# weight sharing among neurons at same depth

I'm trying to understand some visual illustrations about the wight sharing in the Convolutional Neural Network as following:

In this picture we see that for different outputs different inputs share the same weights, as the weights are associated with the color (same color - same weight).

So in the Stanford example we can see it eather:

As for example, for the o(0,0,0)=5 and for o(0,1,0)=7 both we used the w0[0],w01,w2 weights, and it fits the picture above.

Now there is this picture:

And I'm not fully understand the 3 estimation. It says that the same color means the same weight, but as I can tell in the picture we see a filter, each neuron, let's mark it as $$f$$ refers to the multiplication of $$f(x)=wx(+b?)$$, and as much as I can tell from the Stanford exmaple, the weight can be all different and not the same color, and the weight sharing isn't representable on the filter, but only in any view that includes the input, as in the first image, so isn't it a bit misleading ?

Or maybe I just didn't understand it and anyone could explain it more briefly ?

I agree that these pictures are a bit confusing. I think they are all hinting at the following:

1. As you know, CNNs involve splitting up the image into many small "blocks" and multiplying each block pairwise by a filter (actually, by several different filters). Weight sharing means that all the blocks use the same set of filters -- blocks in the upper-left corner, middle, and bottom of the image all use the same set of filters.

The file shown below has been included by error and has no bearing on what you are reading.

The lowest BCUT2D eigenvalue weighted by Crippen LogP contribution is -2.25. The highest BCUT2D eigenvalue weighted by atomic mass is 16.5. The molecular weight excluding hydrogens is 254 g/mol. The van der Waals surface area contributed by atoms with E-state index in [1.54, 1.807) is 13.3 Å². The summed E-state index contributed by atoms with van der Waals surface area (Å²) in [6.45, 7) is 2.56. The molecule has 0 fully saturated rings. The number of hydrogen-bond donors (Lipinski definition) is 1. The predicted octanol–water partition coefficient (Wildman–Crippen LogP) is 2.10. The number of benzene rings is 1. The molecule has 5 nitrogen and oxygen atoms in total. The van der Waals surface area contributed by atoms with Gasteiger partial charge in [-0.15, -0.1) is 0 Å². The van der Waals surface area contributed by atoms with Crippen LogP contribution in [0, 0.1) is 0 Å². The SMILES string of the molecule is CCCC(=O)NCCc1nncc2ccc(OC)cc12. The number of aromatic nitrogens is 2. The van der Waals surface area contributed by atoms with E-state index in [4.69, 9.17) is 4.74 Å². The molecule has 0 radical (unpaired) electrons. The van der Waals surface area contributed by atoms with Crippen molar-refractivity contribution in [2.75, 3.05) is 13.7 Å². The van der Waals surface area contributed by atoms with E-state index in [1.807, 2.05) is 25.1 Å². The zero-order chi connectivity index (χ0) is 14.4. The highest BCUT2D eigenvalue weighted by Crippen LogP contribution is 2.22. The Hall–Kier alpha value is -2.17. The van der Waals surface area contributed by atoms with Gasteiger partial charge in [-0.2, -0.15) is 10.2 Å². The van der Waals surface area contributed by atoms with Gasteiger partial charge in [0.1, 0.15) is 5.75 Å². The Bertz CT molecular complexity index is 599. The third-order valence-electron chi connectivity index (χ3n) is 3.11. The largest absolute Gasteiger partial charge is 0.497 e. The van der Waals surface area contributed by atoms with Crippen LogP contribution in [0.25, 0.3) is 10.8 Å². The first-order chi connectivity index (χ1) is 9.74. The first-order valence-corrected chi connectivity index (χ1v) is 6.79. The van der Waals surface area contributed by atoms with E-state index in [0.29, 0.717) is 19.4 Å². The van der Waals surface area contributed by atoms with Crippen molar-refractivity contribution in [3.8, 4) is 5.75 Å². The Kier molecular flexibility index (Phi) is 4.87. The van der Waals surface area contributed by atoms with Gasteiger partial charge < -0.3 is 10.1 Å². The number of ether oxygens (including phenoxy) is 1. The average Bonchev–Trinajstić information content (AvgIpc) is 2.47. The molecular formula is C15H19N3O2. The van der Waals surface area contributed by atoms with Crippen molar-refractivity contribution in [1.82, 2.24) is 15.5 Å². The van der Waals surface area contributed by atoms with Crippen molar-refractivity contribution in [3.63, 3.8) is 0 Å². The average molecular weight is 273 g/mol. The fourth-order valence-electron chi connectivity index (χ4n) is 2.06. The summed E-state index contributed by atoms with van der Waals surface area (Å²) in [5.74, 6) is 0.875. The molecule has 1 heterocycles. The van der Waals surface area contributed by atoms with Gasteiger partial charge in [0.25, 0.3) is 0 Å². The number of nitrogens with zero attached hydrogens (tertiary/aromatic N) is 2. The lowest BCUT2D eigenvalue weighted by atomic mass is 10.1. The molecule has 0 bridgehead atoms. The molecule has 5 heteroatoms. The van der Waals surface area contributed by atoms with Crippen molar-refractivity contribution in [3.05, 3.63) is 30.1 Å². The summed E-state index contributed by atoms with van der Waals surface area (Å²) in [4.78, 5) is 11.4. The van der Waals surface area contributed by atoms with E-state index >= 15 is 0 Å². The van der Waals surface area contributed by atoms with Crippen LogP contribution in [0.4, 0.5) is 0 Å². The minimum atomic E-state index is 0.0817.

2. There is no weight sharing across the channels -- we don't use the same filter banks for the red channel and the blue channel. This makes sense because different classes have different signatures in each channel. There are various ways to think about this. Personally, I find it easiest to visualize that both the "block" and the filter are three-dimensional, and the pairwise multiplication is across all three dimensions.

• The top one shows that $$x_{i-1}$$, $$x_i$$, and $$x_{i+1}$$ are three different channels, and so use three different weights (colors). But when switching from block $$i$$ to block $$j$$, the same weights (colors) are reused.